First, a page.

Since 1969, Malawi has operated under two parallel court systems. The first is based on the United Kingdom legal system with local courts and a local appeals court in each district. Formerly, these courts heard all cases of customary law and had wide statutory, criminal, and civil jurisdiction. The upper layers consist of the Supreme Court of Appeal, the High Court, and magistrates' courts. A chief justice and four puisne judges appointed by the president staff the High Court. There is a chain of appeals from the local courts up to the Supreme Court of Appeal.
A second system was established in November 1969, when the National Assembly empowered the president to authorize traditional African courts to try all types of criminal cases and to impose the death penalty; the president was also permitted to deny the right of appeal to the High Court against sentences passed by the traditional courts, a right formerly guaranteed by the constitution. Traditional court justices are all appointed by the president. Appeals from traditional courts go to the district traditional appeals courts and then to the National Traditional Appeal Court. Appeals from regional traditional courts, which are criminal courts of the first instance, go directly to the National Traditional Appeal Court.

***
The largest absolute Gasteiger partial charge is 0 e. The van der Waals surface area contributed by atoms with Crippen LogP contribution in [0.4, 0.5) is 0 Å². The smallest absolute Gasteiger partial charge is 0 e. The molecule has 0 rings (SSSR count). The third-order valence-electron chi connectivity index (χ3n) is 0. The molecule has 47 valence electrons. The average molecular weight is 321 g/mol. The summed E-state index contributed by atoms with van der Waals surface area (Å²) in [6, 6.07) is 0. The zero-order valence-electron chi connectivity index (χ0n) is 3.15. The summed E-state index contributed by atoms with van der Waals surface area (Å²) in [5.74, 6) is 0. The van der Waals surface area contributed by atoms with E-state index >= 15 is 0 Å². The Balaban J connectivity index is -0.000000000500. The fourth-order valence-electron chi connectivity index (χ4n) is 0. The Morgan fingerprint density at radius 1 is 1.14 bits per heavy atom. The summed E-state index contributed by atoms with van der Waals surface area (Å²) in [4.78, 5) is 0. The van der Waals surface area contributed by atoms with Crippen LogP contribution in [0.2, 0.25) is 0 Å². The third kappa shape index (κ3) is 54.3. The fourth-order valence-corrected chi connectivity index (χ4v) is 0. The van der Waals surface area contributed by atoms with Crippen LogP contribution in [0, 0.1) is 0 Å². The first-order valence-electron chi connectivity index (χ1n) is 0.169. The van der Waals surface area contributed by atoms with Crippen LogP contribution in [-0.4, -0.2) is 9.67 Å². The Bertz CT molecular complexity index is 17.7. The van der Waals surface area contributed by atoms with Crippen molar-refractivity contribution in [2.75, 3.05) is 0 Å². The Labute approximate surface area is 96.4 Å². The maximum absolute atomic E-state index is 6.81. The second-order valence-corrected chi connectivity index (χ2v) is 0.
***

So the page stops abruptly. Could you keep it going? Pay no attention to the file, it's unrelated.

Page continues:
In 1993, the attorney general suspended the operation of regional and national level traditional courts in response to a report by the National Consultative Council on problems in the workings of the traditional court system. Since then the trend is toward moving serious criminal and political cases from traditional to modern courts. Education and training seminars have led to some improvements in the functioning of the local traditional courts.
The constitution provides for an independent judiciary, which is respected in practice. Defendants have the right to public trial, to have an attorney, to challenge evidence and witnesses, and to appeal. The constitution superseded many old repressive laws. The High Court may overturn old laws that conflict with the constitution.